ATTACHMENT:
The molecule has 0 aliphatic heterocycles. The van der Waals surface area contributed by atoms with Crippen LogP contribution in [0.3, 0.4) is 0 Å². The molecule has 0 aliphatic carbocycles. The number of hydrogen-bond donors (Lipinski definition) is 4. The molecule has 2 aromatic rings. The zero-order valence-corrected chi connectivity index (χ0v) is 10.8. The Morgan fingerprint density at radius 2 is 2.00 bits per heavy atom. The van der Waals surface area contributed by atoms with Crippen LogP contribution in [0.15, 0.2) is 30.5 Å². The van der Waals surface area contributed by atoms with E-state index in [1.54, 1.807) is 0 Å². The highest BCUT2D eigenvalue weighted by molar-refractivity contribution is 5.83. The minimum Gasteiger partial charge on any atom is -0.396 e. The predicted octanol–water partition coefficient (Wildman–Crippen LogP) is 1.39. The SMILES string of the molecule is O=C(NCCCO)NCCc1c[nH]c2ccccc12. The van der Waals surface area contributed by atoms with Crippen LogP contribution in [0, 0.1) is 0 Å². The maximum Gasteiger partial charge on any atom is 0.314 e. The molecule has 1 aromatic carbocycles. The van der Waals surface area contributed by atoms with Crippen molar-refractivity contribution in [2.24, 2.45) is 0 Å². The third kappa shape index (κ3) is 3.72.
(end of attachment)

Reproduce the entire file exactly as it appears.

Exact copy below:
The molecule has 0 aliphatic heterocycles. The van der Waals surface area contributed by atoms with Crippen LogP contribution in [0.3, 0.4) is 0 Å². The molecule has 0 aliphatic carbocycles. The number of hydrogen-bond donors (Lipinski definition) is 4. The molecule has 2 aromatic rings. The zero-order valence-corrected chi connectivity index (χ0v) is 10.8. The Morgan fingerprint density at radius 2 is 2.00 bits per heavy atom. The van der Waals surface area contributed by atoms with Crippen LogP contribution in [0.15, 0.2) is 30.5 Å². The van der Waals surface area contributed by atoms with E-state index in [1.54, 1.807) is 0 Å². The highest BCUT2D eigenvalue weighted by molar-refractivity contribution is 5.83. The minimum Gasteiger partial charge on any atom is -0.396 e. The predicted octanol–water partition coefficient (Wildman–Crippen LogP) is 1.39. The SMILES string of the molecule is O=C(NCCCO)NCCc1c[nH]c2ccccc12. The van der Waals surface area contributed by atoms with Crippen LogP contribution in [0, 0.1) is 0 Å². The maximum Gasteiger partial charge on any atom is 0.314 e. The molecule has 1 aromatic carbocycles. The van der Waals surface area contributed by atoms with Crippen molar-refractivity contribution in [2.24, 2.45) is 0 Å². The third kappa shape index (κ3) is 3.72.